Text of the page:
Billy Wilder made Ace in the Hole as a follow-up to the acclaimed Sunset Boulevard, essentially writing his own ticket in Hollywood. The story he opted to make was a cruel indictment of the American media, one which has only become more accurate and biting over the years. The film opens with reporter Chuck Tatum, a refugee from big city newspapers who's now stuck in a desolate New Mexico town. Desperate to get back on top (and earn enough money to feed his drinking habit), he stumbles upon the perfect story after toiling away for a miserable year in the sticks: A treasure hunter (a looter, if you will) has gotten stuck in a cave-in in some old Indian caves. Guy in a well: That'll sell papers, right?
What follows is genius, as Tatum engineers the story to be far bigger than it really is: He colludes with a rescue engineer, a smarmy sheriff, and the wife (Jan Sterling) of the trapped caver to ensure that he's kept in the earth as long as possible. Rather than simply shore up some of the cave passages (Tatum can actually crawl to within a few feet of the guy), he convinces everyone to dig a new tunnel all the way to our poor trapped victim. This gives Tatum time to write more stories, sell them at top dollar to other newspapers, become a major celebrity in his own right, and land piles of cash.
Naturally, he's going to lose his soul in the process. The only question is how soon, and how badly.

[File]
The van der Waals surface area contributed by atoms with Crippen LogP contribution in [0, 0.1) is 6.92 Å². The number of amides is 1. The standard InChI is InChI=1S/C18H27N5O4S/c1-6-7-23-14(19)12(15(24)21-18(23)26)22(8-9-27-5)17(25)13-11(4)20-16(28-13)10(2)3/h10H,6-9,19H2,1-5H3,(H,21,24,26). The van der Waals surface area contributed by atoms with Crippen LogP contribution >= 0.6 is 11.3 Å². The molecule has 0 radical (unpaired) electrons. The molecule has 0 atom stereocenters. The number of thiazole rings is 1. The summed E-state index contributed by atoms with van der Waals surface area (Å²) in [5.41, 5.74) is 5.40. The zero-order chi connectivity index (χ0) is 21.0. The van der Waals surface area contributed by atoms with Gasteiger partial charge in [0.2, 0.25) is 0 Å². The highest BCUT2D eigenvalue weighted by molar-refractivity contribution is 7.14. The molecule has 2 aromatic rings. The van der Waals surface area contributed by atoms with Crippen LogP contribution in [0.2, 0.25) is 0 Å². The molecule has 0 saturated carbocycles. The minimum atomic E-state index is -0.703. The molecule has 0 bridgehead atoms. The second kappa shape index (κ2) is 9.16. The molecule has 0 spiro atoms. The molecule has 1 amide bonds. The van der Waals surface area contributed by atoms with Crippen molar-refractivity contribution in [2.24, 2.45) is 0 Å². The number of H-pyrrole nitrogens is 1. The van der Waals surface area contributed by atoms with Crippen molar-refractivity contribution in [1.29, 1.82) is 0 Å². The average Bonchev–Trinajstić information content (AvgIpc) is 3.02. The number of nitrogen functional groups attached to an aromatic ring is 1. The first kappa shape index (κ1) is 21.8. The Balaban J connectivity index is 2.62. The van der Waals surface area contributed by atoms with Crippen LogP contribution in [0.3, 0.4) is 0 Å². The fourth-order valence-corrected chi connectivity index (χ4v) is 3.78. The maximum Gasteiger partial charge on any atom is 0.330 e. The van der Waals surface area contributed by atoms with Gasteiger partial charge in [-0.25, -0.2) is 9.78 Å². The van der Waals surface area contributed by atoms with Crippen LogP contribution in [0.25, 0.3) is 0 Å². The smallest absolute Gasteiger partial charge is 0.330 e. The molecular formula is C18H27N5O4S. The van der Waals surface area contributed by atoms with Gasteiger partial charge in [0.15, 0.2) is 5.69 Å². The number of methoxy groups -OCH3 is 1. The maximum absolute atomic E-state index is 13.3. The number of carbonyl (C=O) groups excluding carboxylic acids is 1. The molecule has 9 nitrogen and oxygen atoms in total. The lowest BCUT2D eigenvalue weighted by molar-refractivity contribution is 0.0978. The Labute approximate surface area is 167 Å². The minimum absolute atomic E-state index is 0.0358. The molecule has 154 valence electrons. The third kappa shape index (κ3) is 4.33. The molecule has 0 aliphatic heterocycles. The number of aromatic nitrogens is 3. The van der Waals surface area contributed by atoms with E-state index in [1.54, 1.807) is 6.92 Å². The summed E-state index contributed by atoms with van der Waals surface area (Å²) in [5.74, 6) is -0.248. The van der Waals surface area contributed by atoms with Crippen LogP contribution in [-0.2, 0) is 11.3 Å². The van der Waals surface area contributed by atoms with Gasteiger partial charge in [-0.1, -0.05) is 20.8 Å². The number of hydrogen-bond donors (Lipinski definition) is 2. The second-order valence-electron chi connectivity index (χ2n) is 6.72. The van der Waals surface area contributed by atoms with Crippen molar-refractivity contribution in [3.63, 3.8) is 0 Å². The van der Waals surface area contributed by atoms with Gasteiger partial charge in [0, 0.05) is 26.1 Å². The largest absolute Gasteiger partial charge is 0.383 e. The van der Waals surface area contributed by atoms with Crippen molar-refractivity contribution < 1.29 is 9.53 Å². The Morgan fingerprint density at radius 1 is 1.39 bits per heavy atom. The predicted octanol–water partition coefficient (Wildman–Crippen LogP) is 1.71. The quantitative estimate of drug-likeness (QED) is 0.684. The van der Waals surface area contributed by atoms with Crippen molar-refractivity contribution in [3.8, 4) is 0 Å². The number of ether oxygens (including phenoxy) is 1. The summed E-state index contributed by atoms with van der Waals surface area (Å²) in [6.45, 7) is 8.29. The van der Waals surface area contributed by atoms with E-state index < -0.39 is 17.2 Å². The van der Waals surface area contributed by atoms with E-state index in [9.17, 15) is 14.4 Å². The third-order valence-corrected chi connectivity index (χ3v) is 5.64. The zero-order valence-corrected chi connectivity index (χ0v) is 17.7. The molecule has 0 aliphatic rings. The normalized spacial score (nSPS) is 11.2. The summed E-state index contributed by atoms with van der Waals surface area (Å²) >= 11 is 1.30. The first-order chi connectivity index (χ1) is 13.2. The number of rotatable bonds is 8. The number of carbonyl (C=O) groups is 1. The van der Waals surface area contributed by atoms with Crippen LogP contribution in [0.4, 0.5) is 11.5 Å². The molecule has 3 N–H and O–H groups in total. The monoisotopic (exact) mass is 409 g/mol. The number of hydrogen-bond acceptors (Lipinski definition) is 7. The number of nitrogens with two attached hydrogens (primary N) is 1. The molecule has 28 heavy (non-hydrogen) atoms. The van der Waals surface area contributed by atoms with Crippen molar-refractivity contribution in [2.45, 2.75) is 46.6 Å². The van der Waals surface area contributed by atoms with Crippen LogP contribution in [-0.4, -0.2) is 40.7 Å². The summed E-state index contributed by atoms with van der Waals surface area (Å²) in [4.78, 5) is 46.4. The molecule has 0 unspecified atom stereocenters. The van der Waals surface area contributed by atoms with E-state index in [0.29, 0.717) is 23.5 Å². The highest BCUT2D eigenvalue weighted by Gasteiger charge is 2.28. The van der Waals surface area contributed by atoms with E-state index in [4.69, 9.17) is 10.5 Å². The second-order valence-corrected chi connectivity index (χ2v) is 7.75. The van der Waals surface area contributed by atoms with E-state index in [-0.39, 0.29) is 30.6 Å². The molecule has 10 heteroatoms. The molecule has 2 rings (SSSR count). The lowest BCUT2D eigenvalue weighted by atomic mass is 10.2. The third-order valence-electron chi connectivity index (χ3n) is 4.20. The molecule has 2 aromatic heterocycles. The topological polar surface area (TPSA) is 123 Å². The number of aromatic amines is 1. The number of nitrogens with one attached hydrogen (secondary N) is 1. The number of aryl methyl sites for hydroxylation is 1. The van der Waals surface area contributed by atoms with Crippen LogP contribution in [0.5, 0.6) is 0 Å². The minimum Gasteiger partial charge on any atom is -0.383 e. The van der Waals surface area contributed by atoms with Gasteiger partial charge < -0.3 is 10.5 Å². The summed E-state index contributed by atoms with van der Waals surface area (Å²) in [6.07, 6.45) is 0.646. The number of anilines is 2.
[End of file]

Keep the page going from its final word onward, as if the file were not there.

Things hit rock bottom around day six, when a bona-fide "media circus" springs up outside the mine, complete with a big top and a ferris wheel. Thousands gather to hear the latest updates on the rescue operation, camped out like today's onlookers at any number of celebrity spectacles. I won't spoil the ending, but the last ten minutes of the film -- as the victim inches closer to death -- are among the best cinema has to offer.
Not only did Wilder pillory the media in Ace in the Hole, he made monkeys out of everyone. Look at you, he said, you eat this drivel with both hands full of it. And in an era where Paris Hilton's release from a couple of weeks in jail and the launch of a new cell phone dominate headlines, you can almost hear Wilder laughing at you from heaven as you click over to TMZ to read the latest, idiotic gossip. (Hey, I'm guilty too.)
Douglas, at the top of his game here, owns this movie completely. Though supporting players like Sterling are equally on target, the movie shines when the impossibly smarmy Douglas is working his scam on screen. He perfectly captures everything about the worst of today's reporters, arguably outdoing Burt Lancaster in Sweet Smell of Success. It might be my favorite Douglas performance ever.
Criterion couldn't miss with this DVD release, and it's a fantastic one: audio commentary from Neil Sinyard, a documntary about Wilder, a 1984 interview with Douglas, and various snippets of interviews and archival footage, all spread across two discs. Put down that copy of Us and get it now.
Run time: 111 mins
In Theaters: Friday 29th June 1951
Distributed by: Paramount Pictures
Production compaines: Paramount Pictures
Contactmusic.com: 4.5 / 5
Rotten Tomatoes: 89%
Fresh: 24 Rotten: 3
IMDB: 8.2 / 10
Director: Billy Wilder
Producer: Billy Wilder
Starring: Kirk Douglas as Chuck Tatum, Jan Sterling as Lorraine Minosa, Robert Arthur as Herbie Cook, Porter Hall as Jacob Q. Boot, Frank Cady as Mr. Federber, Richard Benedict as Leo Minosa, Ray Teal as Sheriff Gus Kretzer, Lewis Martin as McCardle, John Berkes as Papa Minosa, Frances Dominguez as Mama Minosa, Gene Evans as Deputy Sheriff, Frank Jaquet as Sam Smollett, Harry Harvey as Dr. Hilton, Bob Bumpas as Radio Announcer, Geraldine Hall as Nellie Federber, Richard Gaines as Nagel
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